Business outlook perks up despite inflation threat

BusinessNZ's Economic Conditions Index is at a nearly seven-year high, indicating a positive outlook for economic and employment growth.The economic growth/performance indicators in the June quarter.

Soaring commodity prices are helping boost business confidence, although the forecast return of inflation pressures next year may dampen down sentiment, BusinessNZ said today.

Its Economic Conditions Index is at a nearly seven-year high, indicating a positive outlook for economic and employment growth.

The economic growth/performance indicators in the June quarter were significantly better than a year earlier, Business NZ said.

"Tentative growth from mid-2009 is now being transformed into much stronger growth as world demand increases. This is evidenced by a strong growth in commodity prices which is impacting positively on New Zealand's terms of trade and current account balance," economist John Pask said in the organisation's quarterly report.

In April, New Zealand posted its first annual trade surplus in nearly eight years, reflecting the impact of significantly improved commodity prices.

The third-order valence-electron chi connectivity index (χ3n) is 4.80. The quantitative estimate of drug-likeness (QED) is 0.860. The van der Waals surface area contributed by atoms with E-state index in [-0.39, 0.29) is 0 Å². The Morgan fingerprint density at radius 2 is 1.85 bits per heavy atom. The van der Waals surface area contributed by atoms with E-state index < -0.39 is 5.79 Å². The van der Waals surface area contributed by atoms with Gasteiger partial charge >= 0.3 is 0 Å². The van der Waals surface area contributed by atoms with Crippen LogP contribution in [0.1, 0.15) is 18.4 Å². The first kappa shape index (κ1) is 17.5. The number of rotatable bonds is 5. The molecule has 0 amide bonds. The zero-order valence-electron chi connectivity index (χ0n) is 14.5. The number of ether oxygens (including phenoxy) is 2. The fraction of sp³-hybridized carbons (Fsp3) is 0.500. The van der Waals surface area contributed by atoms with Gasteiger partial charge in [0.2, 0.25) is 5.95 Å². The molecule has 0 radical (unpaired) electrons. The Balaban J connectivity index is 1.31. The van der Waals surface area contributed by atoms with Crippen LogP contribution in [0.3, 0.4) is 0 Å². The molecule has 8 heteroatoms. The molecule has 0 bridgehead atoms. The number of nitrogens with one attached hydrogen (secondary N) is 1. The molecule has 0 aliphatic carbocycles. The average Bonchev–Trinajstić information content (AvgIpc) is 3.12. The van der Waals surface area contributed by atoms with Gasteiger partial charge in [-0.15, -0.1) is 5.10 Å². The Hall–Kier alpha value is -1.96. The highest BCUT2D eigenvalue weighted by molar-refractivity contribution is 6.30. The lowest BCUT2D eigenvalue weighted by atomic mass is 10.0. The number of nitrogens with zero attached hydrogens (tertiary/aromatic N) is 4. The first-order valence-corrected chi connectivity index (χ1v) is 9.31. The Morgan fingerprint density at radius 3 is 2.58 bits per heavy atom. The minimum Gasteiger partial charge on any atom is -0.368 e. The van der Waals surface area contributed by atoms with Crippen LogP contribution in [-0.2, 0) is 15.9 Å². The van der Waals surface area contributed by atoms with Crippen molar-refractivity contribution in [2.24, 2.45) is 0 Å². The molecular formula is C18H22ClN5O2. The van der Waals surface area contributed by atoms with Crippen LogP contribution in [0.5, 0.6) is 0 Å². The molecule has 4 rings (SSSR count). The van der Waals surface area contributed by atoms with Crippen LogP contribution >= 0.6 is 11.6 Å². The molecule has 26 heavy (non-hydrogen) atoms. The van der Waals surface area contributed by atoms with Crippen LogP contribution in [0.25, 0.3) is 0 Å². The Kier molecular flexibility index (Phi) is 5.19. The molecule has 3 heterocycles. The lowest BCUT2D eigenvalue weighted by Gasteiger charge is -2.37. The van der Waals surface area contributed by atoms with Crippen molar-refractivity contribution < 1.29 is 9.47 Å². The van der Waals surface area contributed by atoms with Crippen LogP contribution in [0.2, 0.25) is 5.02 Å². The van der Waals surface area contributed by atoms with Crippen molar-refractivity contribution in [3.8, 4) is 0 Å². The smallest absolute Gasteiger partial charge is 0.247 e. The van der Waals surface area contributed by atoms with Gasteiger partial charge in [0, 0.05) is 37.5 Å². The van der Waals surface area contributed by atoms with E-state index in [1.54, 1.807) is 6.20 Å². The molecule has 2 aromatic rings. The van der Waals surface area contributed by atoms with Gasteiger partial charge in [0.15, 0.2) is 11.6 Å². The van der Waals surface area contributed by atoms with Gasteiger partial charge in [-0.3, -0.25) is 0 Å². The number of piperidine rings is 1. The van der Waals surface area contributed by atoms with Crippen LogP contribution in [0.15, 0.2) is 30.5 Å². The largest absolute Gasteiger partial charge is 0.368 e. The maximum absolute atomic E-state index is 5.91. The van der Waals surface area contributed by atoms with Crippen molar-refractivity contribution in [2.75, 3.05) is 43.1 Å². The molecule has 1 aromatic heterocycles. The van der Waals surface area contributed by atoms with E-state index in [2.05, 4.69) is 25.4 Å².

Business/consumer confidence indicators improved from the March quarter, and recovered to levels seen a year earlier, as improving confidence over the last year was finally shown in greater investment.

The report tracking 33 indicators was completed before the Government delivered its budget last month, including significant cuts to company and personal tax offset by a rise in GST to 15 percent.

Monetary policy/pricing indicators slipped from the previous quarter and were down on a year ago, ahead of forecast interest rate rises and mounting inflationary pressures.

The Consumers Price Index is expected to reach 5.9 percent next year, well above the top of the Reserve Bank's target band due to a hike in GST and tobacco tax, higher ACC levies for motorists and the introduction of the Emissions Trading Scheme.

Finally, labour market indicators were higher than a year earlier and slightly higher than the previous quarter on the back of fairly strong employment growth.

Economists forecast modest growth in gross domestic product of around 3.5 percent for the next two years.